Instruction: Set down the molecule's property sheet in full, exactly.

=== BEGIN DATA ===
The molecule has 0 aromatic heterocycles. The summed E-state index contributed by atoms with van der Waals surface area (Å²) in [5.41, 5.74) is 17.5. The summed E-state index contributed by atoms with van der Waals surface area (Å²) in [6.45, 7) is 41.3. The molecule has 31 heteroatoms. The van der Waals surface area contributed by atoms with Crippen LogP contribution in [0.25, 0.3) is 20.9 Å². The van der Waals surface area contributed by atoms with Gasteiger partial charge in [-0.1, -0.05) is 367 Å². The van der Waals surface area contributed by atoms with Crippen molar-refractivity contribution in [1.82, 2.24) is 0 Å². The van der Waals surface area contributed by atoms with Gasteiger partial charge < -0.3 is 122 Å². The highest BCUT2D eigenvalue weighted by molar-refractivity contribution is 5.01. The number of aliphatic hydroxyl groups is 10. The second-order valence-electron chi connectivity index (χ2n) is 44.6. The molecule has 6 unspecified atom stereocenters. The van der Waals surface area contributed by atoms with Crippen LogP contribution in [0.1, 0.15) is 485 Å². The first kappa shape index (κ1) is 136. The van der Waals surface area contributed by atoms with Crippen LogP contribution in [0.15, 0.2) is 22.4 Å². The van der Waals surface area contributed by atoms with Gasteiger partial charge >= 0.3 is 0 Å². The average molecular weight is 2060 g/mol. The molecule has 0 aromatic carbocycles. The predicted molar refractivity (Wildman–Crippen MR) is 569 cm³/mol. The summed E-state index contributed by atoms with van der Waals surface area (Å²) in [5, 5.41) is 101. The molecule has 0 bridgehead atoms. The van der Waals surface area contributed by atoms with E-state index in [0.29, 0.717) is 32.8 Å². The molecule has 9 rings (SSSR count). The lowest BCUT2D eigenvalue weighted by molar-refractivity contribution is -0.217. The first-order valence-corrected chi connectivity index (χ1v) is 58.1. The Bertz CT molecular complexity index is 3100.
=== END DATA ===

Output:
The molecule has 0 aromatic heterocycles. The summed E-state index contributed by atoms with van der Waals surface area (Å²) in [5.41, 5.74) is 17.5. The summed E-state index contributed by atoms with van der Waals surface area (Å²) in [6.45, 7) is 41.3. The molecule has 31 heteroatoms. The van der Waals surface area contributed by atoms with Crippen LogP contribution in [0.25, 0.3) is 20.9 Å². The van der Waals surface area contributed by atoms with Gasteiger partial charge in [-0.1, -0.05) is 367 Å². The van der Waals surface area contributed by atoms with Crippen molar-refractivity contribution in [1.82, 2.24) is 0 Å². The van der Waals surface area contributed by atoms with Gasteiger partial charge < -0.3 is 122 Å². The highest BCUT2D eigenvalue weighted by molar-refractivity contribution is 5.01. The number of aliphatic hydroxyl groups is 10. The second-order valence-electron chi connectivity index (χ2n) is 44.6. The molecule has 6 unspecified atom stereocenters. The van der Waals surface area contributed by atoms with Crippen LogP contribution in [0.1, 0.15) is 485 Å². The first kappa shape index (κ1) is 136. The van der Waals surface area contributed by atoms with Crippen LogP contribution in [0.15, 0.2) is 22.4 Å². The van der Waals surface area contributed by atoms with Gasteiger partial charge >= 0.3 is 0 Å². The average molecular weight is 2060 g/mol. The molecule has 0 aromatic carbocycles. The predicted molar refractivity (Wildman–Crippen MR) is 569 cm³/mol. The summed E-state index contributed by atoms with van der Waals surface area (Å²) in [5, 5.41) is 101. The molecule has 0 bridgehead atoms. The van der Waals surface area contributed by atoms with E-state index in [0.29, 0.717) is 32.8 Å². The molecule has 9 rings (SSSR count). The lowest BCUT2D eigenvalue weighted by molar-refractivity contribution is -0.217. The first-order valence-corrected chi connectivity index (χ1v) is 58.1. The Bertz CT molecular complexity index is 3100.